Cutting Out Sugar?

Updated on April 28, 2010
A.R. asks from Tabor, IA
10 answers

I have a very active 3 year old boy. We have been having problems lately with hitting, kicking, and generally not listening. I take my kids each morning to the YMCA child watch. They are there for about an hour to an hour and a half while I work out. They informed me today that they are having too many problems and they were going to talk to their boss, and probably be no longer able to watch him. I've been thinking about it and it seems to me the times he has sugar (ie: sugary cereal or if he has candy or something) he is more aggressive. I'm not talking about hyper, but aggressive.
So I guess my question is 2 parts:
1) Has anyone cut out sugar from their child's diet because of aggressive behavior? Is it possible for a body to not process sugar correctly and cause behavior problems?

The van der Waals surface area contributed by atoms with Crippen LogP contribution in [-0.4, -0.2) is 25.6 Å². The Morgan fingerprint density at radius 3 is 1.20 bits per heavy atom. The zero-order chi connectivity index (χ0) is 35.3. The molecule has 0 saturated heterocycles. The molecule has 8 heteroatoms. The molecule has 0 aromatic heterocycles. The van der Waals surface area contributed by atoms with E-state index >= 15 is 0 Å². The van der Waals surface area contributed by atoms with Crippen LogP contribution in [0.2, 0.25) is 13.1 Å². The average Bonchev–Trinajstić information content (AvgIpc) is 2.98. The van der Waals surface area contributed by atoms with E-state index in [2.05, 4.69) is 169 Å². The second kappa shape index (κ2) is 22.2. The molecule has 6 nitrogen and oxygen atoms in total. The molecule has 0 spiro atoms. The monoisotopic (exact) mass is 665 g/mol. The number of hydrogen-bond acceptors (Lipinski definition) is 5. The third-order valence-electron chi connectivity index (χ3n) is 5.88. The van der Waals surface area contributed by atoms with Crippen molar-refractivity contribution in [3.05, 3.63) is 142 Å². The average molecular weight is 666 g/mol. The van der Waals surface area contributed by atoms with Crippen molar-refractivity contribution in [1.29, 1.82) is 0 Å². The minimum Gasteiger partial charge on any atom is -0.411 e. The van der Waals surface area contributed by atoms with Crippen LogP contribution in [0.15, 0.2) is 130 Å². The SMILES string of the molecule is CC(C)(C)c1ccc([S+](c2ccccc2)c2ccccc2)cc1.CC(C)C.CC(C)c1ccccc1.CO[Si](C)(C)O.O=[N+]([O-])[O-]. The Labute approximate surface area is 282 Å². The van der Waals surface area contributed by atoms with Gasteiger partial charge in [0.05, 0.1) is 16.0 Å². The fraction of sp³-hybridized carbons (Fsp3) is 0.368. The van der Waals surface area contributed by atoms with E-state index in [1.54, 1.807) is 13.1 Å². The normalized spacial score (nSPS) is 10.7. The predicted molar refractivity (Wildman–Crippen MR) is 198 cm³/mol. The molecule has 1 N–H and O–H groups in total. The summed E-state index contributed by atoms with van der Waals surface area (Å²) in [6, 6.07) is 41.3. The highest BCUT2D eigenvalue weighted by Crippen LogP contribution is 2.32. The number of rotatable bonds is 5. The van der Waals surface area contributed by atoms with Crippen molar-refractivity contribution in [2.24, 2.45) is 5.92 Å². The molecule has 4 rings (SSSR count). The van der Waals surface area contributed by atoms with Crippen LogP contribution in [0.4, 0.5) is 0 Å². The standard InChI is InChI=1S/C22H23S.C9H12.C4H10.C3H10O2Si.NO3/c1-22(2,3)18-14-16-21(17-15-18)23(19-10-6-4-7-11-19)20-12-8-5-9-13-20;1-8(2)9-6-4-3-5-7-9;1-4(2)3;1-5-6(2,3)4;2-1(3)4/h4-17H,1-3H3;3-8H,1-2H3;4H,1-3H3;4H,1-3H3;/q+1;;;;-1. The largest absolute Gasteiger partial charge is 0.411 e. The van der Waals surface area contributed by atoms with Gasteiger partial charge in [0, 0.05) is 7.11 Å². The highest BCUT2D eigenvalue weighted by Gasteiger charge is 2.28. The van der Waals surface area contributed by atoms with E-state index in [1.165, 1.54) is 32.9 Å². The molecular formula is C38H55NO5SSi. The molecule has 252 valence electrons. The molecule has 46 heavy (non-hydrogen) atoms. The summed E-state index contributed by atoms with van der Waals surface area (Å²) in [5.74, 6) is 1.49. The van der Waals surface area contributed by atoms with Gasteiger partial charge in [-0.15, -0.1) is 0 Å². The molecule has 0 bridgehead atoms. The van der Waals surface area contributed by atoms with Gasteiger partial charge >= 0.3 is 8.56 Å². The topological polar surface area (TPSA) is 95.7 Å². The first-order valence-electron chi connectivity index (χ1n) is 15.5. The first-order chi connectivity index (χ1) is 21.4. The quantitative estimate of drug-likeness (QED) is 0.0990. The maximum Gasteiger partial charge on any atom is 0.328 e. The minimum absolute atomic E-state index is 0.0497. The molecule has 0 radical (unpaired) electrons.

2) Does anyone have any good and different discipline techniques that work with your high spirited child? Nothing I've tried seems to work. Time outs do not phase him. I've tried the occasional spanking, but do not like that because it just teaches him to hit and does not seem to do any good.
Thanks in advance for any help!

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answers from Orlando on

I never believed that sugar truely affected behavior until I saw it in my niece. I don't think sugar effects most kids that way, but with her, it does make her very aggressive and hyper. I think of it like an allergy. Her parents have pointed out her aggressive behavior to her and explained that it's from sugar so she totally gets it that her sugar has to be limited. They buy "sugar free" products like popsicles and syrup for her, and allow her to have sugar at special occasions like birthday parties, but they prepare themselves for the wild animal she will become-- no impluse control at all.